The Purple Rock Survivor podcast: San Juan del Sur finale – “This is My Time” (a.k.a. “Twinnie Winnie”)

Another season of Survivor is in the books, so we got together one more time to celebrate Natalie and reflect on the season that was. Where does Natalie rank among the all-time winners? Where does San Juan del Sur rank among the past 28 seasons? Hint: they may not be similar.

Purple Rock Survivor podcast: San Juan del Sur- finale

We break down the episode itself, discussing the big play Natalie made and the smaller play Jaclyn made. We’re not as into interviewing kids in the audience as the show seems to be, but we are into the idea of next season and making Missy feel bad at the final tribal council.

So bid adieu to this season with one last listen before the holidays, and join us in welcoming next season and taking a non-spoilery look at what’s to come. We reference two cast members for next season but avoid mentioning them by name in case you’re a hardcore anti-spoiler type. If you do want to know the names and haven’t figured them out, just reach us via the methods below. Or take a closer look at the tags for this post.

As always, we welcome your feedback either here or on one of the many other avenues you can reach us (especially Twitter: @purplerockpod or gmail: purplerockpodcast). Thanks for listening!

Note: You can find our iTunes subscription link here: Purple Rock Survivor podcast on iTunes

2 thoughts on “The Purple Rock Survivor podcast: San Juan del Sur finale – “This is My Time” (a.k.a. “Twinnie Winnie”)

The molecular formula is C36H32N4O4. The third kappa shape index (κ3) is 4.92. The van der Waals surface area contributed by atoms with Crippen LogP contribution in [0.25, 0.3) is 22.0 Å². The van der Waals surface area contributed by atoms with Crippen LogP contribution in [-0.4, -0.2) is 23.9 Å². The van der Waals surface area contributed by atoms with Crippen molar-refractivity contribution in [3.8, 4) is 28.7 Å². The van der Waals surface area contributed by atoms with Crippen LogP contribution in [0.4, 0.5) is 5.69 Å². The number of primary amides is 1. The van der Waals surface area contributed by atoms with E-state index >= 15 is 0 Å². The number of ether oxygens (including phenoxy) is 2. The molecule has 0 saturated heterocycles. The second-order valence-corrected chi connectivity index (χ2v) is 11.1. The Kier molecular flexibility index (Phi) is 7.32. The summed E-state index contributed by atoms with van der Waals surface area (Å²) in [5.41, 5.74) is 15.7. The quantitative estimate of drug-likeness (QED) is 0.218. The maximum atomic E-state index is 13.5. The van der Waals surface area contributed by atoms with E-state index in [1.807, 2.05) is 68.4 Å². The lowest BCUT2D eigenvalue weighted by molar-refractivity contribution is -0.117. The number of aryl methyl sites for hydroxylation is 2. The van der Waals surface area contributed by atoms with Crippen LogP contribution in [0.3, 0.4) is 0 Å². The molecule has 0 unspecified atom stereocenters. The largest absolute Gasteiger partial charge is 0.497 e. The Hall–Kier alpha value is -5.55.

1. Great wrap-up on the season! This podcast and the AV Club comments are definitely refining my palate as a Survivor fan.

  2. Natalie singlehandedly lifted this season out of Nicaragua-level horribleness. If Keith or Jaclyn wins, this season is bottom 5. Natalie’s win (and baller play in the last few episodes) brings it into “merely below average” territory.

    Otherwise, just two thoughts:
    1. Jeremy’s David Murphy-like speech was terrible. Do it right or don’t do it at all.
    2. I thought the overall sentiment of Reed’s speech needed to be said and was totally appropriate. That said, after Missy referenced her real-life challenges with being a stepmother, maybe it would have been a classy move to acknowledge that his particular analogy was unfortunate. I don’t want to be too hard on him, but when I thought about it for a minute, I thought it might have been more personal, in the real-life sense, than he intended. Other than that, I don’t care if calling her out on her behavior in the game made her upset or if it made Baylor cry.

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